By long and solid tradition in Uig, the spot where the Uig Chessmen were found in 1831 is held to be the Bealach Ban, a hollow in the dunes in Ardroil. In November of last year, a paper by Dr David Caldwell et al in Mediæval Archaeology proposed that, on the evidence of the Ordnance Survey Place Names book compiled by contractors from local information in the 1850s, the findspot may have been a few miles away at Mealista. Anna Mackinnon, Ardroil, wrote an initial response countering that suggestion and gives more evidence from the Place Names book here. This piece appeared earlier this month in the Uig News; thanks to Anna and the Uig News for the opportunity to republish it. Meanwhile Dr Caldwell will be speaking in Uig about the Chessmen on Thursday 4 March. Further detail will follow.
Over the last few weeks, I’ve been delving into the book of place names collected by the very first Ordnance Survey of the 1850s to find out for myself what’s actually there and to work out how much import can be given to the entry that states that the Chessmen were found in Mealista, in the ruins of Taigh nan Cailleachan Dubha. The Place Names book is easily accessible, on microfiche in the Stornoway Library.
I have to say that it’s an example of meticulous paperwork, a colossal amount of painstaking effort must have gone into its compilation but to the 21st century eye, it looks fussy and overdone. It’s handwritten and ruled out in column after column: place name; its correct spelling; any other known variation of the spelling; the location; the English “significance” i.e. translation of the name; the names of the person or persons who were the authorities for the information and of the Ordnance Survey Clerks who wrote it all down and, finally, a column for comments.
We used to be advised as students not to use it as a reliable source as the information was only as good as the knowledge of the informant and also, because its accuracy could have been compromised in translation. There’s a long time since I last looked at it and this time round, I found its main impact, apart from its painstaking “clerkery,” was the sheer volume of place names in the parish of Uig. Going through the pages nearer home, I felt as if I was meeting old friends as place names jumped out at me from the screen, names I used to hear in daily conversation, which are now rarely, if ever, aired.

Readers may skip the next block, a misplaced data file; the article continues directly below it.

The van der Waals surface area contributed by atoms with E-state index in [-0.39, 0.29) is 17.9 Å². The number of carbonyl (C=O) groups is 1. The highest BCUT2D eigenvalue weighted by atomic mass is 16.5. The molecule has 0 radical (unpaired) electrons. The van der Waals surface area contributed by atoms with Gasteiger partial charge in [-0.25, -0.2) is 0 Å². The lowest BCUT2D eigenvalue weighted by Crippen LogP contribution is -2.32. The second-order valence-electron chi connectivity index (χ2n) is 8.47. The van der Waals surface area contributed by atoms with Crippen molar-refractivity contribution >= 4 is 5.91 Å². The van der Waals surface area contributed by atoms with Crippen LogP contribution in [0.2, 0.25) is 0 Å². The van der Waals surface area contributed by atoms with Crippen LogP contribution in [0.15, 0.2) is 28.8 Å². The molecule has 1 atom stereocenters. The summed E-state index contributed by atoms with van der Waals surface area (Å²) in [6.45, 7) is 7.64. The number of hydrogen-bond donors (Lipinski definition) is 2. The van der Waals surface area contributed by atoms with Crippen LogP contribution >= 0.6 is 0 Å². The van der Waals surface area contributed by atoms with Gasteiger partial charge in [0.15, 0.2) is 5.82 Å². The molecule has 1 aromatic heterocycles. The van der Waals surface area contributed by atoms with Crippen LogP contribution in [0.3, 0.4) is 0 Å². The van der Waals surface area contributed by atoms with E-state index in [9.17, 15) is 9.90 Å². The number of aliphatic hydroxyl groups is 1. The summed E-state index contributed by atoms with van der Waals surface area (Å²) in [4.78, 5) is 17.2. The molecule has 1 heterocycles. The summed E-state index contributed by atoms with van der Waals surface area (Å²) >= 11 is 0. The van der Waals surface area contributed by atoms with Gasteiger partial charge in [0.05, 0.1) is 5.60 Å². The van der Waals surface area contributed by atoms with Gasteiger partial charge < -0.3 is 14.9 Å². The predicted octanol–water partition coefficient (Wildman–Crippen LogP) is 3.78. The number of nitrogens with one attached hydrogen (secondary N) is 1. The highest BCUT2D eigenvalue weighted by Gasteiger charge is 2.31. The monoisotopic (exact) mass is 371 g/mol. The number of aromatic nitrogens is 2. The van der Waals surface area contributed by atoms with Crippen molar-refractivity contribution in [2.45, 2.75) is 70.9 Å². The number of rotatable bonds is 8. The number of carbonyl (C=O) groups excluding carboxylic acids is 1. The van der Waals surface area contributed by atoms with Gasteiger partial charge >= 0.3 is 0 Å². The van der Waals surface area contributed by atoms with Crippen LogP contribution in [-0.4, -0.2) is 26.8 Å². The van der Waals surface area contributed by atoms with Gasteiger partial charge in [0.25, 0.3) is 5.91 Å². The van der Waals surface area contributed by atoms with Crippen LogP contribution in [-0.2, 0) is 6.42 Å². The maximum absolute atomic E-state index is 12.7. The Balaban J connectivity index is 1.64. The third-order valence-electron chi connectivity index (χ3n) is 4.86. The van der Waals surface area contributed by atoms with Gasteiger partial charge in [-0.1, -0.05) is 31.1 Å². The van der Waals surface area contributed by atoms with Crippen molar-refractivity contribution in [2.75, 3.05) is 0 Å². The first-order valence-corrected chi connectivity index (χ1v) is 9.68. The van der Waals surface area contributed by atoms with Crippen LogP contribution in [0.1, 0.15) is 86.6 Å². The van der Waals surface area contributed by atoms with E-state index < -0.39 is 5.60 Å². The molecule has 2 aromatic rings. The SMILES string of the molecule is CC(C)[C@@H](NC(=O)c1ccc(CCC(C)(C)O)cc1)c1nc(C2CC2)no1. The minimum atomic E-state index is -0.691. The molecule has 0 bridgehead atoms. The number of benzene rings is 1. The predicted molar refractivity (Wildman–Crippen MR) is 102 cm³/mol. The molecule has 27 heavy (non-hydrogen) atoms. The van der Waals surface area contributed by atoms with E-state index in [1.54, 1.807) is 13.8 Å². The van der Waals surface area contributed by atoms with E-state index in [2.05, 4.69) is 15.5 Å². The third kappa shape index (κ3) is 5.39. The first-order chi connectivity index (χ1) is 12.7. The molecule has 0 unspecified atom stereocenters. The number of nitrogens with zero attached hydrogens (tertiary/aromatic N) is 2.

I was also intrigued by the names of the local informants of the 1850s. I would really like to go back to it and list them all down to see how many can be identified with the help of the census returns. I found my great, great grandfather, Murdo Macleod, Gisla, (Murchadh Ghioslaigh) and his neighbour and brother-in-law, John Macdonald, (Iain Laghach) reeling off names. That pinpoints the collecting of place names to before 1853 and the Gisla clearance, after which all the Laghach family but two ended up in Quebec.
From memory, I was sure that the Chessmen were noted in the pages relating to the Ardroil area although the name Ardroil wasn’t in use in its present form as early as the 1850s. The farm was known initially by variations of Eadar Dha Fhadhail, such as Ederol. The entry about Chessmen is there, under the place name “Bealach Ban.” It reads, “A glen on the south side of Camus Uig, it is composed of sand. A few years back a number of carved Ivory images of horses, sheep and other animals were found in this glen. Signifies white glen or pass.”
Just now I am up in a cold land
And a message has arrived for us to go to sea,
That the ships are now assembled and when night comes